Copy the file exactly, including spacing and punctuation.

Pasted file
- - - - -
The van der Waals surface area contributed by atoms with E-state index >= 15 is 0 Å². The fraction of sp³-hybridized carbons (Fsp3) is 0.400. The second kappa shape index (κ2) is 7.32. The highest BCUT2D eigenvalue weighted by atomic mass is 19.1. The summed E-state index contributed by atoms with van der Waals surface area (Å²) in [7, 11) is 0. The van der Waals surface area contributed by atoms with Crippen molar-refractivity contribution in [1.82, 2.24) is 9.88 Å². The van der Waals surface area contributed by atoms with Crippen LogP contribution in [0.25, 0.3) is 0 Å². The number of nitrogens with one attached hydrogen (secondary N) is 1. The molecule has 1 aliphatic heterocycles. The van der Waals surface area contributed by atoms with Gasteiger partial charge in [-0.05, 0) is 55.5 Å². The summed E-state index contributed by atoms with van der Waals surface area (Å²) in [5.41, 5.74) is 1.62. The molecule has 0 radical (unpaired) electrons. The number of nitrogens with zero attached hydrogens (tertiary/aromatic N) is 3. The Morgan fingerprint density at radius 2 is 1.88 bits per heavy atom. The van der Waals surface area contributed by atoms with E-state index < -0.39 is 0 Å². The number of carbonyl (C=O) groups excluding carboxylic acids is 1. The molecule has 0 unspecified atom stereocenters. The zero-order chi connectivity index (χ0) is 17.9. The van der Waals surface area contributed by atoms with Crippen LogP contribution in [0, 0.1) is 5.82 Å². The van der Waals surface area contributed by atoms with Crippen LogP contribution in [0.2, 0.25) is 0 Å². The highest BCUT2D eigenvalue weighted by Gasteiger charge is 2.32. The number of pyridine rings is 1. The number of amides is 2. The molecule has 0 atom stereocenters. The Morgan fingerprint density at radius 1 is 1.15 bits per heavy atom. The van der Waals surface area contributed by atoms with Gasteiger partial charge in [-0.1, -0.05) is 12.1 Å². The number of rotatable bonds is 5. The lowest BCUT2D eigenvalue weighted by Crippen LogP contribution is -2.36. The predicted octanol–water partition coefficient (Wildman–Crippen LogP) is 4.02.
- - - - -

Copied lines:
The van der Waals surface area contributed by atoms with E-state index >= 15 is 0 Å². The fraction of sp³-hybridized carbons (Fsp3) is 0.400. The second kappa shape index (κ2) is 7.32. The highest BCUT2D eigenvalue weighted by atomic mass is 19.1. The summed E-state index contributed by atoms with van der Waals surface area (Å²) in [7, 11) is 0. The van der Waals surface area contributed by atoms with Crippen molar-refractivity contribution in [1.82, 2.24) is 9.88 Å². The van der Waals surface area contributed by atoms with Crippen LogP contribution in [0.25, 0.3) is 0 Å². The number of nitrogens with one attached hydrogen (secondary N) is 1. The molecule has 1 aliphatic heterocycles. The van der Waals surface area contributed by atoms with Gasteiger partial charge in [-0.05, 0) is 55.5 Å². The summed E-state index contributed by atoms with van der Waals surface area (Å²) in [5.41, 5.74) is 1.62. The molecule has 0 radical (unpaired) electrons. The number of nitrogens with zero attached hydrogens (tertiary/aromatic N) is 3. The Morgan fingerprint density at radius 2 is 1.88 bits per heavy atom. The van der Waals surface area contributed by atoms with E-state index < -0.39 is 0 Å². The number of carbonyl (C=O) groups excluding carboxylic acids is 1. The molecule has 0 unspecified atom stereocenters. The zero-order chi connectivity index (χ0) is 17.9. The van der Waals surface area contributed by atoms with Crippen LogP contribution in [0, 0.1) is 5.82 Å². The van der Waals surface area contributed by atoms with Crippen LogP contribution in [0.2, 0.25) is 0 Å². The highest BCUT2D eigenvalue weighted by Gasteiger charge is 2.32. The number of pyridine rings is 1. The number of amides is 2. The molecule has 0 atom stereocenters. The Morgan fingerprint density at radius 1 is 1.15 bits per heavy atom. The van der Waals surface area contributed by atoms with Gasteiger partial charge in [-0.1, -0.05) is 12.1 Å². The number of rotatable bonds is 5. The lowest BCUT2D eigenvalue weighted by Crippen LogP contribution is -2.36. The predicted octanol–water partition coefficient (Wildman–Crippen LogP) is 4.02.